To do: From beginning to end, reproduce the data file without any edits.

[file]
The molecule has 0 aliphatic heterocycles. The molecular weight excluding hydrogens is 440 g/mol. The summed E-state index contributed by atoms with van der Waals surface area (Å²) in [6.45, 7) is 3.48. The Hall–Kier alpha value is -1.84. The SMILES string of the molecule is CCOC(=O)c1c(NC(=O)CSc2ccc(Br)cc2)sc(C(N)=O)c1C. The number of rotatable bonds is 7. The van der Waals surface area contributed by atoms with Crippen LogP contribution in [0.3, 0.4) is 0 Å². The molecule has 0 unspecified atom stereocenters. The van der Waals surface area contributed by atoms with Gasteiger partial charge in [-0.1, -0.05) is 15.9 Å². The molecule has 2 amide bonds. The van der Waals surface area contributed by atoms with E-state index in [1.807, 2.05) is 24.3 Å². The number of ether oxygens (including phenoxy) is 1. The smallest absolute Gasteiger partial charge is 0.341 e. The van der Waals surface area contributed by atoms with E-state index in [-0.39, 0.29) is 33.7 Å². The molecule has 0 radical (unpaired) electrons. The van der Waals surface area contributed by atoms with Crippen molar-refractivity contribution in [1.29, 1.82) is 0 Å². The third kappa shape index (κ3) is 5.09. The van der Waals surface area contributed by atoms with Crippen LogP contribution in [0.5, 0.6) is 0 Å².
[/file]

The molecule has 0 aliphatic heterocycles. The molecular weight excluding hydrogens is 440 g/mol. The summed E-state index contributed by atoms with van der Waals surface area (Å²) in [6.45, 7) is 3.48. The Hall–Kier alpha value is -1.84. The SMILES string of the molecule is CCOC(=O)c1c(NC(=O)CSc2ccc(Br)cc2)sc(C(N)=O)c1C. The number of rotatable bonds is 7. The van der Waals surface area contributed by atoms with Crippen LogP contribution in [0.3, 0.4) is 0 Å². The molecule has 0 unspecified atom stereocenters. The van der Waals surface area contributed by atoms with Gasteiger partial charge in [-0.1, -0.05) is 15.9 Å². The molecule has 2 amide bonds. The van der Waals surface area contributed by atoms with E-state index in [1.807, 2.05) is 24.3 Å². The number of ether oxygens (including phenoxy) is 1. The smallest absolute Gasteiger partial charge is 0.341 e. The van der Waals surface area contributed by atoms with E-state index in [-0.39, 0.29) is 33.7 Å². The molecule has 0 radical (unpaired) electrons. The van der Waals surface area contributed by atoms with Crippen molar-refractivity contribution in [1.29, 1.82) is 0 Å². The third kappa shape index (κ3) is 5.09. The van der Waals surface area contributed by atoms with Crippen LogP contribution in [0.5, 0.6) is 0 Å².